Leonor V.O'Relly (PhD, University of South Florida)is Program Coordinator at the Division of Lifelong Learning, University of South Florida, Tampa, Florida.
Two Modes of Correcting Communicative Tasks: Recent Findings
Article first published online: 31 DEC 2008
© 2001 American Council on the Teaching of Foreign Languages
Foreign Language Annals
Volume 34, Issue 3, pages 246–257, May 2001
How to Cite
O'Relly, L. V., Flaitz, J. and Kromrey, J. (2001), Two Modes of Correcting Communicative Tasks: Recent Findings. Foreign Language Annals, 34: 246–257. doi: 10.1111/j.1944-9720.2001.tb02406.x
- Issue published online: 31 DEC 2008
- Article first published online: 31 DEC 2008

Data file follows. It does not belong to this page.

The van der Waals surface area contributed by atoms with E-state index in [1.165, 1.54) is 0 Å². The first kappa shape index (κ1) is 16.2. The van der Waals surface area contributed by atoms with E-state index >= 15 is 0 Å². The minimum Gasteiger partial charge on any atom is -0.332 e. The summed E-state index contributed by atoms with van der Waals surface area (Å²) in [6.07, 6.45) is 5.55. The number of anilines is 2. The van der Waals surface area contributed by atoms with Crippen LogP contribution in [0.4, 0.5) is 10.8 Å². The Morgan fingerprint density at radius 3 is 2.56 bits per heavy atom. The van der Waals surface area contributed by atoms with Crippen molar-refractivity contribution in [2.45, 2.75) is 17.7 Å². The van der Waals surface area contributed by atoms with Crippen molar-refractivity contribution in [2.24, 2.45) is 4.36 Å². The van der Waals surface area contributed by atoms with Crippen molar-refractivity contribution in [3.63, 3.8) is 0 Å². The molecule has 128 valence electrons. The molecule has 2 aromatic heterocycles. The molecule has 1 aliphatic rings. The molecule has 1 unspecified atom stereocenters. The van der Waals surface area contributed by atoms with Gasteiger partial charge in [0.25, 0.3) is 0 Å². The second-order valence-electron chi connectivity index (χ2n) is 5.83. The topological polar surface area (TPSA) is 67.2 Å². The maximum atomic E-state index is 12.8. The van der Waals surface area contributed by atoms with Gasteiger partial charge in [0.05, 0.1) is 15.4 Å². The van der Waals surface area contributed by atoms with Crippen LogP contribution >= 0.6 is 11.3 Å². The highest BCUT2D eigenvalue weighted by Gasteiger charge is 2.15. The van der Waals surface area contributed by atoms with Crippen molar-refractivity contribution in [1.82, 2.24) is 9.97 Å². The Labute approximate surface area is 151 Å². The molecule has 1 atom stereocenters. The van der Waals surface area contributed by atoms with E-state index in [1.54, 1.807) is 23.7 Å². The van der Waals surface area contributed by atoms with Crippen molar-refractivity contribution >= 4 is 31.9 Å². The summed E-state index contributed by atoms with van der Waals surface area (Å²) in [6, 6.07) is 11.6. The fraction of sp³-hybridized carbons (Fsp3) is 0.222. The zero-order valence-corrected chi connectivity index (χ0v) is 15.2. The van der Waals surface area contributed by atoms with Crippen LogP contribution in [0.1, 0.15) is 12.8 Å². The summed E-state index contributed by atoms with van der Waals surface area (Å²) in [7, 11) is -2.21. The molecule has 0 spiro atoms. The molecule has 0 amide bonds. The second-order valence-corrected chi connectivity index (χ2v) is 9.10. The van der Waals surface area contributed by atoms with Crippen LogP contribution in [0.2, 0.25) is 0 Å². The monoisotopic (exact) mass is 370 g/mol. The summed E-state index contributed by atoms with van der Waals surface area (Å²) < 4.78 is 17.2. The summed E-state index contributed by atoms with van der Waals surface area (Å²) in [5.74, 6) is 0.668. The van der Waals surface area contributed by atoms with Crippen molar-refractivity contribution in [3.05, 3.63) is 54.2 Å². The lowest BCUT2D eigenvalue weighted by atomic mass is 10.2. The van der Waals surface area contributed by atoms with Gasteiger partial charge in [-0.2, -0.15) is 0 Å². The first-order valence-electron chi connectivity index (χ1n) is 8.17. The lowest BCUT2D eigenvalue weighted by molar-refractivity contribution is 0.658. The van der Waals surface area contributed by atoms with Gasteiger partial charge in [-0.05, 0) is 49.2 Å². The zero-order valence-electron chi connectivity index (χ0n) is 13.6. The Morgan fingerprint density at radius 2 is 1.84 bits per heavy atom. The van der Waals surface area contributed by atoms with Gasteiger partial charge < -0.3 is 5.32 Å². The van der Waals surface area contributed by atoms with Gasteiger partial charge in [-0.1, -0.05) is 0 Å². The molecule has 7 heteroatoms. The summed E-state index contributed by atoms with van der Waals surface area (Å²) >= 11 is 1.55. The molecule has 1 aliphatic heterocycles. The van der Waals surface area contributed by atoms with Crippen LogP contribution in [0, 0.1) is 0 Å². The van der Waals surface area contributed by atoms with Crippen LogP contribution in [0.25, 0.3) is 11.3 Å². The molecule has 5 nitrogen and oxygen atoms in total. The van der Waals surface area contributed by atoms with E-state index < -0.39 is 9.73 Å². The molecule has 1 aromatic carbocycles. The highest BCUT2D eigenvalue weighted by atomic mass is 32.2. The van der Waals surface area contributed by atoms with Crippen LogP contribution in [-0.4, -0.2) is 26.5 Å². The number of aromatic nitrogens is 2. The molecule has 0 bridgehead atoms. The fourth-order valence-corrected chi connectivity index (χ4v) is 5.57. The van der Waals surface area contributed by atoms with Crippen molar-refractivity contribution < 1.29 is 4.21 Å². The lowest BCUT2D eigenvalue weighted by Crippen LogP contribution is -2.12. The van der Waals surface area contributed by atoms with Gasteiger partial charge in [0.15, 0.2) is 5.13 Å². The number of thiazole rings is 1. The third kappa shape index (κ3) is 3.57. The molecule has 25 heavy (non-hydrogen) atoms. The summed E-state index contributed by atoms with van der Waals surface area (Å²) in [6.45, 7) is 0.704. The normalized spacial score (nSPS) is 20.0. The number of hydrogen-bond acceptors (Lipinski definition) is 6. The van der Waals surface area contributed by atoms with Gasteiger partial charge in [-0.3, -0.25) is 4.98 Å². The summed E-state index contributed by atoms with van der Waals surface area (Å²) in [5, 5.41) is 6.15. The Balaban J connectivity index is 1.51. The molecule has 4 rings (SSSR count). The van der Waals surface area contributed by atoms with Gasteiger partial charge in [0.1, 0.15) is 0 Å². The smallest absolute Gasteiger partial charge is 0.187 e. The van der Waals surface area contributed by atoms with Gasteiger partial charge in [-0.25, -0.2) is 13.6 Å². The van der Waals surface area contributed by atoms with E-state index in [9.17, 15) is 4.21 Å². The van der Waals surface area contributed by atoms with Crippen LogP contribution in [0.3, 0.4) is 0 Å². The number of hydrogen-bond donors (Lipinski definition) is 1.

Abstract: The purpose of this study, an expansion of Nobuyoshi and Ellis's (1993)experiment, was to examine the output produced by 46 university students of Spanish at the intermediate level during focused or unfocused communication tasks that required the use of the command forms in Spanish. The study also examined whether the learners who experienced the focused communication tasks would maintain linguistic accuracy during an unfocused communication task after five weeks had passed. Learners were randomly assigned to one of three groups. Two of the groups participated in focused communication tasks and received feedback on form by means of clarification requests or corrective confirmation checks. The other group participated in unfocused communication tasks and did not receive feedback on form. A one-way ANOVA revealed that differences in mean scores on a delayed posttest were not statistically significant. However students who received confirmation checks scored higher than did students in the other groups. Nevertheless, communicative tasks designed to elicit a more accurate output from learners may be better suited for reinforcing linguistic features that have already been introduced to and internalized by learners.